Published on September 24th, 2016 | by Nicole Jekich0
Interactive History of Kickstarter
Cool Visual Data with Kickstarter Campaigns
Polygraph recently released their interactive data map which included a collection of 100,000 Kickstarter campaigns. The campaigns were divided by city and color-coded to represent 10 different sub categories like music, film, food, etc. The purple spots represent “games” which includes board games, video games, roleplaying games and board game accessories. The size of the spots grow larger or smaller depending on the number of backers that supported a project. Kickstarter spoke to the importance of this visual data by stating:
“The study puts numbers behind some of our anecdotal hunches… and shines a light on trends we hadn’t yet noticed.”
So if you like data, get ready to dig into some fun stats and numbers!
(Unfortunately this is data only for United States Kickstarter campaigns. I would love to see what this international data looks like too!)
Looking for Purple Spots
I enjoyed hovering over the purple spots to see what were the most popular game-related campaigns in the different cities. Some were not surprising: Cheapass Games accounted for the larger Kickstarter campaigns in Seattle: Tak had more than 12,000 backers and Pairs had nearly 8,000 backers.
I also perused the different cities that have one HUGE Kickstarter game campaign which unsurprisingly were the popular, party card games. Did you know that Secret Hitler had 34,565 backers?! The explosive popularity of party games like, Secret Hitler, Exploding Kittens and Joking Hazard, showed that their success was impressive compared to other all other campaigns in the other categories.
Getting away from the large cities, there were quite a number of game campaigns scattered throughout many cities. I saw that Soda Pop Miniatures has a HQ for their Kickstarter campaign in Boise, Idaho (my hometown!) and easily makes up the top 3 largest game campaigns in the city.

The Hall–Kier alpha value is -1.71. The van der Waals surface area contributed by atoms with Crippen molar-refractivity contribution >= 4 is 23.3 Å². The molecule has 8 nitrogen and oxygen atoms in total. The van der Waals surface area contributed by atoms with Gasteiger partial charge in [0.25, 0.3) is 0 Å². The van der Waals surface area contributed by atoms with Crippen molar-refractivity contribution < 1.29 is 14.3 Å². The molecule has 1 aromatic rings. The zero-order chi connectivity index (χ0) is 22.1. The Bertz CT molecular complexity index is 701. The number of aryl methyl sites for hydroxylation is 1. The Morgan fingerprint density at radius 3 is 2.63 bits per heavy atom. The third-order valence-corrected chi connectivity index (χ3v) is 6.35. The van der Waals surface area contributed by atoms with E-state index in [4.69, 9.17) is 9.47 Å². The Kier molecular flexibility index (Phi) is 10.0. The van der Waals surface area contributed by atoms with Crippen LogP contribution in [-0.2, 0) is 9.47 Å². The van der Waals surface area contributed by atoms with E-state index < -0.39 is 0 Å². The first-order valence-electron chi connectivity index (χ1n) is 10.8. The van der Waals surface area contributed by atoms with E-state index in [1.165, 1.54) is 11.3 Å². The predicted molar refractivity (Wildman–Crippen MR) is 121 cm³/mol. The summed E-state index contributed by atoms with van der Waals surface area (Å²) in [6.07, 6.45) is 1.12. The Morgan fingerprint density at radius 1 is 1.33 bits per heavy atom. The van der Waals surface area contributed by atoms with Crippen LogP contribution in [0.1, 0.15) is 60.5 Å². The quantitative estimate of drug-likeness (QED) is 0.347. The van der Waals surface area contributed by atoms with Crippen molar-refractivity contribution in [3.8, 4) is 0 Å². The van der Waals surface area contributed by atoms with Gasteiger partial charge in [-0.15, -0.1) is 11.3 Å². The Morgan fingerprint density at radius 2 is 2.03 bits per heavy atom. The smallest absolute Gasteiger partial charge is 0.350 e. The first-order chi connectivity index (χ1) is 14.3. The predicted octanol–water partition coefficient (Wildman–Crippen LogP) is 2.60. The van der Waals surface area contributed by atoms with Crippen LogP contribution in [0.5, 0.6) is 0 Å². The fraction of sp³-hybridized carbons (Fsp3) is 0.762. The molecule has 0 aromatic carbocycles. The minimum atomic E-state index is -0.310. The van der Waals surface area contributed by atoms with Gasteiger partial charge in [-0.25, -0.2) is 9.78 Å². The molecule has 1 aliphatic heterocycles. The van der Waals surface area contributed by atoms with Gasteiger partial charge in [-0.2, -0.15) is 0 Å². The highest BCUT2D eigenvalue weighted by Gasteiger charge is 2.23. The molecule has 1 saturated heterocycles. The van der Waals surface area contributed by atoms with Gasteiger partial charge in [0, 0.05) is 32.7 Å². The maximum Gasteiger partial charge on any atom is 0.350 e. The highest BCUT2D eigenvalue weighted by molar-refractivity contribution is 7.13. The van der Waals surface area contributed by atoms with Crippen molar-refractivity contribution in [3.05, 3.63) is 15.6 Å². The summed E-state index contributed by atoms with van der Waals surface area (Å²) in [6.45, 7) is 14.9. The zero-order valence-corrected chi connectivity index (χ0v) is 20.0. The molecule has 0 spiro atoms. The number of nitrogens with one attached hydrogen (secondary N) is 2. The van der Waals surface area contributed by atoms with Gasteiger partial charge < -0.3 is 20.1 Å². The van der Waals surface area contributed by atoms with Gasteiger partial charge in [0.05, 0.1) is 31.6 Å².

Useful Data as a Reviewer and Game Designer
I now have access to information on a lot of successful campaigns and an easy way to find games, companies and networks of designers that I have not run into yet. Our Fund It Friday articles is a way to share games and companies that may not have as much outreach but a lot of times I miss campaigns. At any give time there are over 200 tabletop campaigns on Kickstarter so I’m bound to miss a few but this visual data allows me to search through the successful campaigns and find the ones I missed and follow the ones that pique my interest.
As a game designer using the ‘Games by City and Community’ map to show the most successful campaigns in each city is a great way to better target your game or campaigns outreach. I can select a city and see what were the top 3 campaigns in the city and from there research why this campaign was so successful. There are a lot of factors that contribute to a campaign’s success but with this data I can easily isolate and look at the games in our same community or find games that share similar audiences I’m trying to reach.
With this map I can also see physical hubs of backer activity where there is a greater interest to back games on Kickstarter. As a designer looking to travel to conventions and promote my game this data influences where I might see a greater interest in my game. There are many possibilities and ways to use this data to further improve our game creation community-What do you find most useful or interesting about the data presented in Polygraph’s this visual graph?